The Oilers enter a season with an optimistic outlook for the first time since I knew what the hell a “Corsi” was. Their three consecutive first overall picks in Hall, Nugent-Hopkins and Yakupov will give the team a balanced scoring attack, while Shawn Horcoff and Ryan Smyth, two veteran players, handle the depth positions on the club. Ales Hemsky and Sam Gagner are two other players who could be first liners on many teams in the league, but play secondary scoring roles on the Oilers’ club. There’s been no preseason, so this will be our first chance to see how new head coach Ralph Krueger will deploy his new club.
Defence is still a bit of a weak point, however. The team made headlines this summer when they signed Anaheim’s unrestricted free agent prospect Justin Schultz out of the University of Wisconsin. He tore up the American Hockey League during the lockout, scoring 48 points in just 34 games, second in overall scoring only to Oklahoma City Barons teammate Jordan Eberle. That said, there are no stats in the AHL to measure defensive play, and defencemen that play an up-tempo style tend to get victimized in their first couple of NHL years before they learn to adjust to the differences between the two leagues. A good comparable might be Jake Gardiner in Toronto, who also played at Wisconsin and had an excellent offensive year last year with the Leafs, but had to do it in fairly easy minutes that were more offensive.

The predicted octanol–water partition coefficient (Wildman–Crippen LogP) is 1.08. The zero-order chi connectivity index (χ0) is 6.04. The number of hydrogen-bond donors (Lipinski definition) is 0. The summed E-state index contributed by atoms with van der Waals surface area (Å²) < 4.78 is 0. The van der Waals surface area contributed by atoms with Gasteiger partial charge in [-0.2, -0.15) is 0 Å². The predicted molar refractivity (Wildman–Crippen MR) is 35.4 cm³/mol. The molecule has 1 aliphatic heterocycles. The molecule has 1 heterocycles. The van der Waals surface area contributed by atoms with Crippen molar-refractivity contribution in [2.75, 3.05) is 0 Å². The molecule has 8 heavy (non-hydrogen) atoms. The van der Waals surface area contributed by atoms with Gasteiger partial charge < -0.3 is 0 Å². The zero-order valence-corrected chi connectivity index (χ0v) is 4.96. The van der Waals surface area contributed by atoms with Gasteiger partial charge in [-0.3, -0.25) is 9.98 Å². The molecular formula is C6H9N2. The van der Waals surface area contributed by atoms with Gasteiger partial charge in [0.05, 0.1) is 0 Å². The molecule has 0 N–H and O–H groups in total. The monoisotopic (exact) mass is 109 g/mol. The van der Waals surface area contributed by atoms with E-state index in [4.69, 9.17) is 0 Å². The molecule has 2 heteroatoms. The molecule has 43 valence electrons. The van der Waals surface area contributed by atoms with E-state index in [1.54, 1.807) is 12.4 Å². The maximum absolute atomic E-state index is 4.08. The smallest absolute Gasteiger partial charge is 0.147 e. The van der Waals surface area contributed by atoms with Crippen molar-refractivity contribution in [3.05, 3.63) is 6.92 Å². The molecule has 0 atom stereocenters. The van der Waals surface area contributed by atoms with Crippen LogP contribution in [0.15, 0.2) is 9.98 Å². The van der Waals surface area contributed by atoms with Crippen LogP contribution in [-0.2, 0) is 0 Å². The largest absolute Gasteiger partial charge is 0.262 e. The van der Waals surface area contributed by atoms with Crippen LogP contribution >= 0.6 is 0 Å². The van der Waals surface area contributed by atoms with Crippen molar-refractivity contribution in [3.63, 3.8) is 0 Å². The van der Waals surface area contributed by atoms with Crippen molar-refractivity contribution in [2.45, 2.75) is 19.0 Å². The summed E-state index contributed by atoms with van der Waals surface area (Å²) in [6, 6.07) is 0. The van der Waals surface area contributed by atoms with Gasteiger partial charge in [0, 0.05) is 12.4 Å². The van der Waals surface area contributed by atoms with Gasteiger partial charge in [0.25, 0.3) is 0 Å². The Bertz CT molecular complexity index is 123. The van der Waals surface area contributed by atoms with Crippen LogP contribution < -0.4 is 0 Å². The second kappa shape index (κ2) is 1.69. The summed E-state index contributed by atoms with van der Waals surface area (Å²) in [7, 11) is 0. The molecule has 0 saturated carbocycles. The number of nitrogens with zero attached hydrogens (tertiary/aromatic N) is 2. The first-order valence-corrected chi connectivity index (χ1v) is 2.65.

So Schultz is pencilled into the top pairing, for now, with Nick Schultz, a defenceman the Oilers picked up from Minnesota last summer in a trade for a better defenceman named Tom Gilbert. The move was panned by the Oilers bloggers, some of the most influential members of the hockey analytics community. The teams’ highest paid defenceman is Ryan Whitney, a serviceable defender who has been battling health issues. Whitney has played just 86 games in the last two seasons, and just 105 in the last three. He’ll be on the third pairing with Corey Potter. The second pairing are the alright Ladislav Smid and the promising Jeff Petry, who has changed his jersey number from 58 to 2.